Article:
Cooling therapy and tacrolimus induced tremors

By Anna Shavers

Dr. Aparna Wagle Shukla
Dr. Aparna Wagle Shukla

Commonly prescribed to patients undergoing organ transplant surgery, tacrolimus, an immunosuppressant medication, suppresses the immune system to ensure successful organ transplant.

Taking tacrolimus can induce, or cause, an uncontrollable tremor in the arms and hands that impacts the daily lives of patients. Research shows tacrolimus induced tremor affects more than 30-70% of patients.

“When medications cause tremors, we typically have the patient stop or change medications. Because tacrolimus helps patients receiving a lifesaving organ transplant, stopping the medication is not a practical solution,” said Aparna Wagle Shukla, M.D., professor in the Department of Neurology at the University of Florida and a movement disorders specialist at the Norman Fixel Institute for Neurological Diseases at UF Health

Even though tremors caused by tacrolimus may affect more than half of patients, there are even more unknowns related to the characteristics of tacrolimus induced tremor, including the frequency, frequency stability over time and the amplitude of the tremor. Because little is known about tacrolimus induced tremors, there are no definitive therapies for treating these tremors.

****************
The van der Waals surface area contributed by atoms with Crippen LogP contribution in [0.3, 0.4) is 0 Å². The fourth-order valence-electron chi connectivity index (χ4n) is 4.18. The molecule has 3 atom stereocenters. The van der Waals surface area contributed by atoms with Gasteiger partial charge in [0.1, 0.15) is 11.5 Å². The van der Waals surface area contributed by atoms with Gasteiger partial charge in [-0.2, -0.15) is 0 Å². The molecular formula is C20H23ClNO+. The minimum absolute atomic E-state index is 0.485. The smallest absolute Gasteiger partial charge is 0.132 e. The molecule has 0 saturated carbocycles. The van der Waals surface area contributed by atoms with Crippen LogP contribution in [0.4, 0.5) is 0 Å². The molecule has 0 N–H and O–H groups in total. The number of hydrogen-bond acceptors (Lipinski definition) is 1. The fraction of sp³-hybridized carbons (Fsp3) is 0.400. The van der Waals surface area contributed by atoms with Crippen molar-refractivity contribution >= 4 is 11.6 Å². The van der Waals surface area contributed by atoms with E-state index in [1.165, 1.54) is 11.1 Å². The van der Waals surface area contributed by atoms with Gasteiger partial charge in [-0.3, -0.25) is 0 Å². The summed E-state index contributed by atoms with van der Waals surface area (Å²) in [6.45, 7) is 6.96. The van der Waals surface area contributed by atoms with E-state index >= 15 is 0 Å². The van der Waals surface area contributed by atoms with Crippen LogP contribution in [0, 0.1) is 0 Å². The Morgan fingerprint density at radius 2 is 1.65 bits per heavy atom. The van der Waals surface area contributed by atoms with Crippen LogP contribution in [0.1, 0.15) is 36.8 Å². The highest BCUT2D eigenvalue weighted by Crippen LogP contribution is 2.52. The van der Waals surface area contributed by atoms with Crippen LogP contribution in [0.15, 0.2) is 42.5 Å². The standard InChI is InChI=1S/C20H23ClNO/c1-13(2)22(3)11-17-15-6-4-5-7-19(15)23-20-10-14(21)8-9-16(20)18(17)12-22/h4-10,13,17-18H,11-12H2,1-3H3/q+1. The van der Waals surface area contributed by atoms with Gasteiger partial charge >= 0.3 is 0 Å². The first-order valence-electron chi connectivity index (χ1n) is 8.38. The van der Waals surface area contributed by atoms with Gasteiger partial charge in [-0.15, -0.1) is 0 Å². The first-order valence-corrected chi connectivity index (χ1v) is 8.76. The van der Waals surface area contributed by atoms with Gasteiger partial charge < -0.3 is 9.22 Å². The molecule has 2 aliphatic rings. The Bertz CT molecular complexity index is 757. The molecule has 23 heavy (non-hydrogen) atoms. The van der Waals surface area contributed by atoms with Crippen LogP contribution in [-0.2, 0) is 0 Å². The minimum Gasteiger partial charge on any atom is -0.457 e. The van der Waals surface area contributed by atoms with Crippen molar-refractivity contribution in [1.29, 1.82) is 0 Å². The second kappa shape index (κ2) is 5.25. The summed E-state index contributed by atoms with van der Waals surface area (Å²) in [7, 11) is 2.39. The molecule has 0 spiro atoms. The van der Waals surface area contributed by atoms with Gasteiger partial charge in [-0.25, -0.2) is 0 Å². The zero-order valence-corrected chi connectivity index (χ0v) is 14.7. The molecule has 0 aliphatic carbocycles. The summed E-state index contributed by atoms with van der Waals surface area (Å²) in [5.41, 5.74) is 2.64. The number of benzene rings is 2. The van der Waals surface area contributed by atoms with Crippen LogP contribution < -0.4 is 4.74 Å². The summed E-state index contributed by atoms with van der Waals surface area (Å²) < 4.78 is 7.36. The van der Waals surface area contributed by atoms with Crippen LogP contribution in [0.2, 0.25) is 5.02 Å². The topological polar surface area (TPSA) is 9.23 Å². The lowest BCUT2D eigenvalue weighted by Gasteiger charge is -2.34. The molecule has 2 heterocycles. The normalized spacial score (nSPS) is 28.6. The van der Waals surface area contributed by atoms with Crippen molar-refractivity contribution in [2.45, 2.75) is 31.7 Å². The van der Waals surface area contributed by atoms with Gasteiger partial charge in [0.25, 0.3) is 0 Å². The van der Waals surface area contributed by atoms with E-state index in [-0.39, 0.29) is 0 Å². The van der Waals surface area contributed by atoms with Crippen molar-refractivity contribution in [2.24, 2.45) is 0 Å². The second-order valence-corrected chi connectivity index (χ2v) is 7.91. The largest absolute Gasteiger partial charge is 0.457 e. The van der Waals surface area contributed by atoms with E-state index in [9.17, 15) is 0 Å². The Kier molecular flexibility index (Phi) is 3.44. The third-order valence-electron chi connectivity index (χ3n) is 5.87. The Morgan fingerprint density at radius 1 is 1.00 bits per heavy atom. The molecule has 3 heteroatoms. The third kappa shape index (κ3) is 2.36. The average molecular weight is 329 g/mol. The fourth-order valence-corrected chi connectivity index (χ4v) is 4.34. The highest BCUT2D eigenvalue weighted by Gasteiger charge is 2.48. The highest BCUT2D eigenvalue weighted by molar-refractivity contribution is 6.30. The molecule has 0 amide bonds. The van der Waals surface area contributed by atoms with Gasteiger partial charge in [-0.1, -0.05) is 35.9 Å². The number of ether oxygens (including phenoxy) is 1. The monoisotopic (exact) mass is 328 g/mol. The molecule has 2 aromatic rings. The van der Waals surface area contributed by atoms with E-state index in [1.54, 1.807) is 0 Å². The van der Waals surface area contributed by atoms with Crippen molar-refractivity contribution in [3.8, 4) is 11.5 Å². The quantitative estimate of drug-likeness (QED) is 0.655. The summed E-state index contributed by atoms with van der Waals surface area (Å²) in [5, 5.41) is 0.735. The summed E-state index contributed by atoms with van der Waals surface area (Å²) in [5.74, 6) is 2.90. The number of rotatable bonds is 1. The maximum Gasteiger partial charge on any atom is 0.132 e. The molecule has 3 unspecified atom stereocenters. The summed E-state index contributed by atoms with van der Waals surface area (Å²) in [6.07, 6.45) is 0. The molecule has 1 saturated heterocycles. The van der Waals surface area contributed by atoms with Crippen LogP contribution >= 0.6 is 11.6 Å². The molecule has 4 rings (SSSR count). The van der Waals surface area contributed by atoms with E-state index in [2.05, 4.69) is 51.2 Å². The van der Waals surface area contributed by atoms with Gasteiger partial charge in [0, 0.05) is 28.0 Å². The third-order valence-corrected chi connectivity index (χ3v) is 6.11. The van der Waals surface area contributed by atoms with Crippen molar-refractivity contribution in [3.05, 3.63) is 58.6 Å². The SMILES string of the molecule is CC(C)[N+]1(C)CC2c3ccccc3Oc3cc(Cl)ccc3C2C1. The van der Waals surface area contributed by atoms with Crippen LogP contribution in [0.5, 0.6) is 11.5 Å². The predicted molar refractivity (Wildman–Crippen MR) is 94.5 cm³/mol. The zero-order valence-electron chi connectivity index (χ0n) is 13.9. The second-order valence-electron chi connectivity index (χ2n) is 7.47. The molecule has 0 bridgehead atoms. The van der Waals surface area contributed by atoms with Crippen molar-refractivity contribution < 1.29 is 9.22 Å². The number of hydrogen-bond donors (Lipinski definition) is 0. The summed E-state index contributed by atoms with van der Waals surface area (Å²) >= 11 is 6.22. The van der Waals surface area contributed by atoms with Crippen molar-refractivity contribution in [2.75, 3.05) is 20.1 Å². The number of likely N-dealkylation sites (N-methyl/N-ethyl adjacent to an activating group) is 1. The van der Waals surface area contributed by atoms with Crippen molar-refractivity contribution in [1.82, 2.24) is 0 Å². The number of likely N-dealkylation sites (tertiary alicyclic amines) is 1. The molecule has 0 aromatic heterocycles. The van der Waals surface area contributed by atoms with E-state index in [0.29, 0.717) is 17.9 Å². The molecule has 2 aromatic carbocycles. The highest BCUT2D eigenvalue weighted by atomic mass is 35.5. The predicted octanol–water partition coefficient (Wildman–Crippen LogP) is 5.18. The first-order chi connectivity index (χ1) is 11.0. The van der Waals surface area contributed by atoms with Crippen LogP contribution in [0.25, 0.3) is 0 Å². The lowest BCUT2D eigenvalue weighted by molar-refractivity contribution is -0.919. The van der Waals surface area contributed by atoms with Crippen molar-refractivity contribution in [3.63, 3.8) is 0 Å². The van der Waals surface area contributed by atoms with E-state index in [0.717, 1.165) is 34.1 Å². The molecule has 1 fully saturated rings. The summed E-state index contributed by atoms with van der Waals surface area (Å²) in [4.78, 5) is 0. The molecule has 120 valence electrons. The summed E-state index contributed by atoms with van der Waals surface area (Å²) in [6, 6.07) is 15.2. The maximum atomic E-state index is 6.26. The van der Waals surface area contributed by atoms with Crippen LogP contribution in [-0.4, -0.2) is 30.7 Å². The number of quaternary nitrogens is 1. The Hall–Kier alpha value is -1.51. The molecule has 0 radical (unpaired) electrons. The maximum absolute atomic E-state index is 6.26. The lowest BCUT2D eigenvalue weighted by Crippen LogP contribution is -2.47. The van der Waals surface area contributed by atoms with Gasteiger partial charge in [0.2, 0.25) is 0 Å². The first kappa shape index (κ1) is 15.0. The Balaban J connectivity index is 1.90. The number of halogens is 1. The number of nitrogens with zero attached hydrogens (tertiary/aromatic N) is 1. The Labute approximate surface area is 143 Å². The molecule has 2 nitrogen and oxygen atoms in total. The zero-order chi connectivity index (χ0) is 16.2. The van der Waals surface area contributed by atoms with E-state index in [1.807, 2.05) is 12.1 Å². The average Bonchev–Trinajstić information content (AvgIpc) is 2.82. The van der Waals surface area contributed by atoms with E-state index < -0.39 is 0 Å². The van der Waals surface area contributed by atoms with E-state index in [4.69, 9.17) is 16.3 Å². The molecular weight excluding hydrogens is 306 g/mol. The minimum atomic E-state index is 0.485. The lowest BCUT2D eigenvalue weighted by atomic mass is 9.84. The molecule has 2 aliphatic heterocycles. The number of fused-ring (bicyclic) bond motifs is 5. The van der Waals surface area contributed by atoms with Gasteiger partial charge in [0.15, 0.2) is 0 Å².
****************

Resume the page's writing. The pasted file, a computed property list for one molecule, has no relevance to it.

In a recent study, researchers at the Norman Fixel Institute for Neurological Diseases aimed to understand the physiological characteristics by conducting a study with patients that developed tacrolimus induced tremors following a kidney transplant surgery.

By reviewing the characteristics of tacrolimus induced tremor, researchers explored what therapy options may be beneficial for reducing or stopping tremors caused by taking tacrolimus.

Utilizing a therapy commonly used for essential tremor and tremors in other disorders, researchers explored the impact cooling therapy had on tacrolimus induced tremor. Researchers placed icepacks on the arms and hands of the patients with tacrolimus induced tremor and found that patients felt relief and could write and feed themselves.

“These findings are important as cooling therapy is noninvasive, easy to implement, and could be recommended to patients on immunosuppressants like tacrolimus,” said Wagle Shukla.

Read the full article in Tremor and Other Hyperkinetic Movements.